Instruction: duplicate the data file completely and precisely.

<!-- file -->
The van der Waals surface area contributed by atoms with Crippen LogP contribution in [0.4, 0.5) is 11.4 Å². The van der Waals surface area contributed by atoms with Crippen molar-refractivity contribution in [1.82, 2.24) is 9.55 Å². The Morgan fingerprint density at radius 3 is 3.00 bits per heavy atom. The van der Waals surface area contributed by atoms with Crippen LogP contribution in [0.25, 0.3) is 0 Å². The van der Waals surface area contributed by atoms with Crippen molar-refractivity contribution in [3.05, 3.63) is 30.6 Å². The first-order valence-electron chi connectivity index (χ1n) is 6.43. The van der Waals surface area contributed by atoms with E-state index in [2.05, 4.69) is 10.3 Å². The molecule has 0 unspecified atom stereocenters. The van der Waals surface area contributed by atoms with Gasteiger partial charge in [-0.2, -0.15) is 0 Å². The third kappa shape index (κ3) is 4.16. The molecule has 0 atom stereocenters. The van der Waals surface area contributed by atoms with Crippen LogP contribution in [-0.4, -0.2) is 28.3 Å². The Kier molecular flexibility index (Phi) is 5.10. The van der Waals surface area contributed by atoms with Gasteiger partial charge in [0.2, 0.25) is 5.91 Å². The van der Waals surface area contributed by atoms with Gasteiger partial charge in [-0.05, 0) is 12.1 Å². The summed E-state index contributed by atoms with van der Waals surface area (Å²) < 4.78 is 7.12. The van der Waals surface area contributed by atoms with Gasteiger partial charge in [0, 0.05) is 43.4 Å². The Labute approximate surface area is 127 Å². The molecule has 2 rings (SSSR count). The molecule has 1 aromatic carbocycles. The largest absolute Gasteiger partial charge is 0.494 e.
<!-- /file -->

The van der Waals surface area contributed by atoms with Crippen LogP contribution in [0.4, 0.5) is 11.4 Å². The van der Waals surface area contributed by atoms with Crippen molar-refractivity contribution in [1.82, 2.24) is 9.55 Å². The Morgan fingerprint density at radius 3 is 3.00 bits per heavy atom. The van der Waals surface area contributed by atoms with Crippen LogP contribution in [0.25, 0.3) is 0 Å². The van der Waals surface area contributed by atoms with Crippen molar-refractivity contribution in [3.05, 3.63) is 30.6 Å². The first-order valence-electron chi connectivity index (χ1n) is 6.43. The van der Waals surface area contributed by atoms with E-state index in [2.05, 4.69) is 10.3 Å². The molecule has 0 unspecified atom stereocenters. The van der Waals surface area contributed by atoms with Gasteiger partial charge in [-0.2, -0.15) is 0 Å². The third kappa shape index (κ3) is 4.16. The molecule has 0 atom stereocenters. The van der Waals surface area contributed by atoms with Crippen LogP contribution in [-0.4, -0.2) is 28.3 Å². The Kier molecular flexibility index (Phi) is 5.10. The van der Waals surface area contributed by atoms with Gasteiger partial charge in [0.2, 0.25) is 5.91 Å². The van der Waals surface area contributed by atoms with Gasteiger partial charge in [-0.05, 0) is 12.1 Å². The summed E-state index contributed by atoms with van der Waals surface area (Å²) < 4.78 is 7.12. The van der Waals surface area contributed by atoms with Gasteiger partial charge in [0, 0.05) is 43.4 Å². The Labute approximate surface area is 127 Å². The molecule has 2 rings (SSSR count). The molecule has 1 aromatic carbocycles. The largest absolute Gasteiger partial charge is 0.494 e.